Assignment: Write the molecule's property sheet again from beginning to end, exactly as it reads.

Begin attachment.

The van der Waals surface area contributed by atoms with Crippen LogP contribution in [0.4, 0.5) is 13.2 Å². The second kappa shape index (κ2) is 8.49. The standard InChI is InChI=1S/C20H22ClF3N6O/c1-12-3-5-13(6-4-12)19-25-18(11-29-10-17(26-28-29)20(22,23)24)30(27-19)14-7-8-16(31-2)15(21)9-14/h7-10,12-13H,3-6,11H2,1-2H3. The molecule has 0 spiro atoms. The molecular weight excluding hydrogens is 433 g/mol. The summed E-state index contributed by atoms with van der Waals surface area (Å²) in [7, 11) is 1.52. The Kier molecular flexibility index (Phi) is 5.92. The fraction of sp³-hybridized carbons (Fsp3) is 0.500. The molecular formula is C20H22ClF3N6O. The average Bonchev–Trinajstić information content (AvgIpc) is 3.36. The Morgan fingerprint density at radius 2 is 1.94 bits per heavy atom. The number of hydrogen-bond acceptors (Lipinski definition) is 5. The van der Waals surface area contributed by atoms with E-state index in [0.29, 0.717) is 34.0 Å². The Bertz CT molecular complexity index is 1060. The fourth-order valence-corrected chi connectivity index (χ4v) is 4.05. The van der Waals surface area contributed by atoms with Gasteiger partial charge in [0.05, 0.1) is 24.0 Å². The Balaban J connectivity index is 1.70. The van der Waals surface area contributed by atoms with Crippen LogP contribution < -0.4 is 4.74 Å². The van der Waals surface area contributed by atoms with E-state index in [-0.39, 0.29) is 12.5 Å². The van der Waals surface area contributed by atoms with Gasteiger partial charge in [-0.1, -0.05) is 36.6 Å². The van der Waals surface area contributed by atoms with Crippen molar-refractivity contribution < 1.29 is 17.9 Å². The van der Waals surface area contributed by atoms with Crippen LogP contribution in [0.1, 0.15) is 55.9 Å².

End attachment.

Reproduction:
The van der Waals surface area contributed by atoms with Crippen LogP contribution in [0.4, 0.5) is 13.2 Å². The second kappa shape index (κ2) is 8.49. The standard InChI is InChI=1S/C20H22ClF3N6O/c1-12-3-5-13(6-4-12)19-25-18(11-29-10-17(26-28-29)20(22,23)24)30(27-19)14-7-8-16(31-2)15(21)9-14/h7-10,12-13H,3-6,11H2,1-2H3. The molecule has 0 spiro atoms. The molecular weight excluding hydrogens is 433 g/mol. The summed E-state index contributed by atoms with van der Waals surface area (Å²) in [7, 11) is 1.52. The Kier molecular flexibility index (Phi) is 5.92. The fraction of sp³-hybridized carbons (Fsp3) is 0.500. The molecular formula is C20H22ClF3N6O. The average Bonchev–Trinajstić information content (AvgIpc) is 3.36. The Morgan fingerprint density at radius 2 is 1.94 bits per heavy atom. The number of hydrogen-bond acceptors (Lipinski definition) is 5. The van der Waals surface area contributed by atoms with E-state index in [0.29, 0.717) is 34.0 Å². The Bertz CT molecular complexity index is 1060. The fourth-order valence-corrected chi connectivity index (χ4v) is 4.05. The van der Waals surface area contributed by atoms with Gasteiger partial charge in [0.05, 0.1) is 24.0 Å². The Balaban J connectivity index is 1.70. The van der Waals surface area contributed by atoms with Crippen LogP contribution < -0.4 is 4.74 Å². The van der Waals surface area contributed by atoms with E-state index in [-0.39, 0.29) is 12.5 Å². The van der Waals surface area contributed by atoms with Gasteiger partial charge in [-0.1, -0.05) is 36.6 Å². The van der Waals surface area contributed by atoms with Crippen molar-refractivity contribution < 1.29 is 17.9 Å². The van der Waals surface area contributed by atoms with Crippen LogP contribution in [0.1, 0.15) is 55.9 Å².